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Ferry Service Typologies 11 there is a gap in the transportation network. Private systems operate in the same fashion but without public subsidies; therefore, they tend to be located in places where demand is high enough to generate a profit. A public/private system is one in which a public entity subsidizes the operation of a private contractor. · Existing, expanding, or new ferry systems. Systems can be categorized according to whether they are expanding operations (adding more trips or routes to an existing service), launch- ing a new service, or maintaining an existing level of service (e.g., the Staten Island Ferry in New York). Ferry Route Typology This report uses three "identifiers" for ferry routes--Ferry Urban, Ferry Intercity, and Ferry Essential --and then uses a further typology that can be applied to the ferry route identifiers. Given the wide range of ferry services operating in the United States, understanding the different markets for ferry systems is important for making planning decisions about new routes and services. These markets can be considered part of a typology including the follow- ing (Norris, 1994): · Ferry in lieu of bridge or tunnel. While bridges and tunnels have replaced many ferry sys- tems, some systems have not been replaced. More recently, ferry systems have been initiated to avoid constructing a new bridge or tunnel. The ferry service is seen as a lower cost, more efficient alternative to costly infrastructure projects. Good examples include the Washington State Ferry System, where the state purchased the existing private ferry operators until fixed links could be built. A few years later, policymakers decided to abandon new bridges in favor of continuing the ferry system. · Ferry in lieu of parallel highway or rail. Where land availability is constrained or building a new highway or rail route is too costly, the decision to maintain or implement a ferry service is selected. BC Ferries Inland Passage service between Prince Rupert and Port Hardy serves isolated coastal and island communities including Bella Coola, Bella Bella, Klemtu, and Shearwater and is an example of this type of service. The Alaska Marine Highway System also operates on the Alaska portion of the Inland Passage from Prince Rupert to Skagway, with about a dozen stops along the routes (BC Ferries, 2010). · Ferry to island(s). One of the fundamental tasks of ferry systems is to serve areas without other means of access. Connecting islands with the mainland is a common service of many ferries in the United States and is also the backbone for many systems that provide other commuter- oriented routes. Examples include ferry service to Martha's Vineyard and Nantucket (MA), Washington Island (WI), and Mackinac Island (MI), and ferry service in the U.S. Virgin Islands. · Ferry in addition to parallel bridge or tunnel. Water transportation services often operate in parallel with existing bridges or tunnels. Older systems rely on ridership gained from years of operation, while newer systems can be implemented to provide additional commuting op- tions when bridges and tunnels are congested. The best example of this policy decision is the Golden Gate Ferry System. More than 40 years ago, the Bridge District directors decided to increase corridor capacity by instituting a ferry system rather than adding highway and bridge capacity. Today the ferry services provide about 1,600 seats during the peak hour, or the same capacity as about three-quarters of a highway lane. New York implemented a similar policy in the mid-1980s, using ferries to increase cross-Hudson capacity rather than adding new high- way lanes. Also in New York, the Staten Island Ferry continues to operate despite the opening of the Verrazano-Narrows Bridge in the 1960s. The Staten Island Ferry continues to provide a direct and fast trip relative to the less direct highway. · Ferry in addition to parallel highway or rail. Similar to ferries that operate along with a par- allel bridge or tunnel, ferry service may be introduced parallel to highway or rail to provide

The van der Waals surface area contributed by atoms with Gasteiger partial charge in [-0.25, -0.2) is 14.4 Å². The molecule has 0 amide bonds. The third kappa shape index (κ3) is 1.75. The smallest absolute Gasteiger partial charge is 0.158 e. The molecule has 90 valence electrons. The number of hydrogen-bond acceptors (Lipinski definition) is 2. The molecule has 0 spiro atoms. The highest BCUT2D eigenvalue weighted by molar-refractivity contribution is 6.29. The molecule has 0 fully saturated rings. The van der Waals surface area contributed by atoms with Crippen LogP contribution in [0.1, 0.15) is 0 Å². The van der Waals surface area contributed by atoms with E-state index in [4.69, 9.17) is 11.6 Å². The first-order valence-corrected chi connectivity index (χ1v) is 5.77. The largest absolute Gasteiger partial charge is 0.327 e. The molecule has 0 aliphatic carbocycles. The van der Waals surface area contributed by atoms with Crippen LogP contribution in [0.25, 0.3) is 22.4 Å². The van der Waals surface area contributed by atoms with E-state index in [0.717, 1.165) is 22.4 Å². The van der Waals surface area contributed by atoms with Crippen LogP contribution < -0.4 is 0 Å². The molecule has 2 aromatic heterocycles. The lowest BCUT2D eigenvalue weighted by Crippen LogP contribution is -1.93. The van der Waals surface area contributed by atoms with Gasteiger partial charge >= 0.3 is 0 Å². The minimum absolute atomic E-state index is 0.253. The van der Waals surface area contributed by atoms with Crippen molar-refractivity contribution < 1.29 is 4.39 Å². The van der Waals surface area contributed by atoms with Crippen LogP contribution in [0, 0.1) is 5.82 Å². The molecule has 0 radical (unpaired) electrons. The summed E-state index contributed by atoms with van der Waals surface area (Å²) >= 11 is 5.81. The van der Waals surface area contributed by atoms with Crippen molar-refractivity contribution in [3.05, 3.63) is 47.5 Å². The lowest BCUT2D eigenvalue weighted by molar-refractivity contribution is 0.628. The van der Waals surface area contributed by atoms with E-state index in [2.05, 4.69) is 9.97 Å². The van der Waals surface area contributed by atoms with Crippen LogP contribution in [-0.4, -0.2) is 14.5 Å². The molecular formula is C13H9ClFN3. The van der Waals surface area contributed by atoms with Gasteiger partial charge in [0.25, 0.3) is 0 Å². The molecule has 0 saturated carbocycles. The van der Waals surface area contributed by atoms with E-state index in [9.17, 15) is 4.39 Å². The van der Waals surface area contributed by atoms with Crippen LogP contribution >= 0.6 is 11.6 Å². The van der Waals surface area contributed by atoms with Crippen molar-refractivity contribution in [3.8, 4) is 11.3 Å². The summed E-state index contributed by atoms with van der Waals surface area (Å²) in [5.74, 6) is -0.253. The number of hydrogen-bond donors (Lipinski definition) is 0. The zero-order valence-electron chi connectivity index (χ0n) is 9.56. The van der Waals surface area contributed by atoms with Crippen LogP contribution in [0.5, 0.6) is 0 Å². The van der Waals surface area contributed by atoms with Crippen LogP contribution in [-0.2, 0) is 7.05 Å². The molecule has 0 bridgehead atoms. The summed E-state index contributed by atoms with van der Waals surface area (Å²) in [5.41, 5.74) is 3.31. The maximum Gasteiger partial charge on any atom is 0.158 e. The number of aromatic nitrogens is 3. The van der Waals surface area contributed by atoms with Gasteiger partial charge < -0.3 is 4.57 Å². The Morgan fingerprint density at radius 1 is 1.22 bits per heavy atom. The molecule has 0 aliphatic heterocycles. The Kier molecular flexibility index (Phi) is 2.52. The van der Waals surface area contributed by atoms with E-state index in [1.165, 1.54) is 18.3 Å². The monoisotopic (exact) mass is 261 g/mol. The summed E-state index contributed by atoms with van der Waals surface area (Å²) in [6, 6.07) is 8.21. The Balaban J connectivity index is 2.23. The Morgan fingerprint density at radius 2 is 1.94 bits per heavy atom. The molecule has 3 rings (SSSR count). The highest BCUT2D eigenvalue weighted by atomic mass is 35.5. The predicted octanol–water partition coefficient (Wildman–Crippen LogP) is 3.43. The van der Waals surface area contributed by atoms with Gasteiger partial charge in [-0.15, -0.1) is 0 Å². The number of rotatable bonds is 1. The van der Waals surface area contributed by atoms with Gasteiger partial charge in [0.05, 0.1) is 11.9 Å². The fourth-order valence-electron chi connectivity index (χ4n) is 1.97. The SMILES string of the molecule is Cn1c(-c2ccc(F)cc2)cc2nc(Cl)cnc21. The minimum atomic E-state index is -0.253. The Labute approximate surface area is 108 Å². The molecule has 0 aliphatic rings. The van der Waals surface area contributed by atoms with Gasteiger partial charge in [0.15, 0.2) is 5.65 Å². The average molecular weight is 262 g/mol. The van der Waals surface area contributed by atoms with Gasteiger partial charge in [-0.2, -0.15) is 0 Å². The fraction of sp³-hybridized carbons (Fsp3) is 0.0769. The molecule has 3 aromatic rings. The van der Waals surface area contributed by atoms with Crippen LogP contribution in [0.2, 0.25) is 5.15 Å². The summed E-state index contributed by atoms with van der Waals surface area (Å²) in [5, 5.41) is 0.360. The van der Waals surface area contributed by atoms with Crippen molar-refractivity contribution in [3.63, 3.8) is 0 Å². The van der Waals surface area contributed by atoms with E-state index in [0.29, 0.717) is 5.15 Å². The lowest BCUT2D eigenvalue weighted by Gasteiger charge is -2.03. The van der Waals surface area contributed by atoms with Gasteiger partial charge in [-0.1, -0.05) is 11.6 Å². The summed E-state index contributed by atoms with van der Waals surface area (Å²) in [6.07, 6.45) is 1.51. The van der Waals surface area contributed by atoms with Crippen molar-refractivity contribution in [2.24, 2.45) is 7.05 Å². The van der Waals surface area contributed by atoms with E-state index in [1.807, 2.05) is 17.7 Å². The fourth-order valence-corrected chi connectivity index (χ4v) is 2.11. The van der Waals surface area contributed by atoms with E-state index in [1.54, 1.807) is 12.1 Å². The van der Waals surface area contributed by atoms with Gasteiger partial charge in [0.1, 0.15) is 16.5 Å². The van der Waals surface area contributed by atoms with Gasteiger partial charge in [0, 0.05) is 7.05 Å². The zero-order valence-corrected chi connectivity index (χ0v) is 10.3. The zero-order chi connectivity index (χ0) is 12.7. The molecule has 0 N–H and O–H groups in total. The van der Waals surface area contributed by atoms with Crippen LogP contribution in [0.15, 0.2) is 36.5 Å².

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12 Guidelines for Ferry Transportation Services Table 3-1. Ferry service definitions and characteristics. Service and Planning Characteristics In Lieu of In Lieu of In Addition to In Addition to Bridge/ Parallel Parallel Parallel Tunnel Highway/Rail To Islands Bridge/Tunnel Highway/Rail Transit Ferry Service Ferry Urban Definition Ferry Intercity Highway Ferry Essential Primary Characteristics Secondary Characteristics congestion relief, to encourage alternative forms of transportation to the automobile, or to be a mitigation measure for landside developments. A pilot project to operate ferries between Oceanside and San Diego in California was attempted in 2003, but was terminated due to low ridership. Both parallel rail service and a high-speed freeway served the same corridor. · RO-RO ferry as highway link. RO-RO ferries provide connections for automobiles and trucks between roads and highways on opposite sides of water bodies without bridges or tunnels. Ser- vices are initiated in areas where traffic volume is too low to warrant a bridge or environmen- tal concerns preclude a road crossing. Examples include the Connecticut-to-Long Island ferry services, BC Ferries, Alaska Marine Highway System, and Washington State Ferries. Table 3-1 summarizes ferry service and planning characteristics as identified in previous research and studies and synthesizes them into an approach that is used in this report.